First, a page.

But before I can skip town, I’ve one more professional engagement: the press launch of series two of the BBC drama Doctor Foster, which we finished filming at Christmas. I’ve now seen the final cut of all five episodes, and I’m excited to share it with an audience. There’s no substitute for seeing other people’s reactions at first hand, especially with a show that got people talking so much first time around, and it’s electric to sit in a cinema full of expectant journalists and commentators and feel the room respond. Nothing beats this: to put so much into making a thing and then experience an audience’s unmediated, reflexive reaction. When it goes well, you feel that you’ve shared something, that you’ve all recognised something together about how things are. It’s a unifying feeling. A sort of bond.

Cheating spouses

Handling the interviews has been tricky, when there’s so little one can say without giving the plot away. (The first series began with Suranne Jones’s character Gemma, a GP, suspecting her husband Simon of having an affair.) What’s more, lots of the questions invite moral judgements that I’ve tried my best to avoid; I always think it’s really important not to judge the characters I play from outside, but simply to work out how they feel about themselves, to zero in on their point of view. There’s a sort of moral bloodlust around this show: it’s extraordinary. People seem to want to hear that I’ve been pilloried in the street, or expect me to put distance between myself and my character, to hang him out to dry as a pariah.

While I’m not in the business of defending Simon Foster any more than I’m in the business of attacking him, I am intrigued by this queer mixture of sensationalism and prurience that seems to surface again and again.

Shock horror

Oddly enough, it’s something that comes up in Ink: many people have been surprised to find that, in a story about the re-launch of the Sun newspaper in 1969 as a buccaneering tabloid, it’s the proprietor who considers dropping anchor when the spirit of free enterprise threatens to set his moral compass spinning.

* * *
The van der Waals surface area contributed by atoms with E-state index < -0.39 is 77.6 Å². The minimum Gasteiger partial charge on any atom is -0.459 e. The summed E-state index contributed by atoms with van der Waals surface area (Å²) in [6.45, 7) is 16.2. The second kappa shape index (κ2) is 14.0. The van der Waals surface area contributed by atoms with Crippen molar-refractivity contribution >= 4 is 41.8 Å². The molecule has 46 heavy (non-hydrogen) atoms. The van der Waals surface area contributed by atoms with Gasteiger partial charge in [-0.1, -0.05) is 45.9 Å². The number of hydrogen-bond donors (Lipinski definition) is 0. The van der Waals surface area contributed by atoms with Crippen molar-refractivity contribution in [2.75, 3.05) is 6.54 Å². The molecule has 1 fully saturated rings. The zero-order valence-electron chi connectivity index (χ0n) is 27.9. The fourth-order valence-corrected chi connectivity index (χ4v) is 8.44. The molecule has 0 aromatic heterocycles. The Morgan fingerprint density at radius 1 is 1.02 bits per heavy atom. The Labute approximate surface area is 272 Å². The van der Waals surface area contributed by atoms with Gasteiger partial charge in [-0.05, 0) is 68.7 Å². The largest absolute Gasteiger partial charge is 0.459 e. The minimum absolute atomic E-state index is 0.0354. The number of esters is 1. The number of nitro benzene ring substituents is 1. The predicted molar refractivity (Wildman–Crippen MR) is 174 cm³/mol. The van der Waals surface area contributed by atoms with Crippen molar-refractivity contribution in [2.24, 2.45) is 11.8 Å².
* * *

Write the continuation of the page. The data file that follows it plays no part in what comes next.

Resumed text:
I’ve never given it much thought before, but I suppose that sensationalism relies on a fairly rigid worldview for its oxygen – the SHOCKERS! that scream at us in tabloid headlines are deviations from a conventional idea of the norm. But what’s behind the appetite for this sort of story? Do we tell tales of transgression to reinforce our collective boundaries or to challenge them?

For me there’s a close kinship between good journalism and good drama. I’m reminded of the words of John Galsworthy, who wrote Strife, the play I directed last summer, and who felt that the writer should aim “to set before the public no cut-and-dried codes, but the phenomena of life and character, selected and combined, but not distorted, by the dramatist’s outlook, set down without fear, favour, or prejudice, leaving the public to draw such poor moral as nature may afford”.

So when it comes to promoting the thing we’ve made, I’m faced with a real conundrum: on the one hand I want it to reach a wide audience, and I’m flattered that there’s an appetite to hear about my contribution to the process of making it; but on the other hand I think the really interesting thing about the work is contained in the work itself. I’m always struck, in art galleries, by how much more time people spend reading the notes next to the paintings than looking at the paintings themselves. I’m sure that’s the wrong way around.

Insouciant remake

En route to the airport the next morning I read that Doctor Foster is to be adapted into a new French version. It’s a cliché verging on racism, but I can’t help wondering whether the French will have a different attitude to a story about marital infidelity, and whether the tone of the press coverage will differ. I wonder, too, whether, in the home of Roland Barthes, there is as much space given to artists to talk about what they’ve made – in his 1967 essay, “The Death of the Author”, Barthes wrote that “a text’s unity lies not in its origin but in its destination”.

No stone unturned

Touring the villages of Gigondas, Sablet and Séguret later that evening, I’m struck by the provision of espaces culturels in seemingly every commune, however small. The French certainly give space to the work itself. But I also notice a sign warning of a chat lunatique, so decide to beat a hasty retreat. Arriving at the house where I’m staying, I’ve been told that the key will be under a flowerpot. Lifting each tub in turn, and finally a large flat stone by the door, I find a small scorpion, but no key. I’m writing this at a table less than a yard away so let’s hope there won’t be a sting in this tale.

Ink opens at the Duke of York Theatre, London, on 9 September. More details:

This article first appeared in the 17 August 2017 issue of the New Statesman, Trump goes nuclear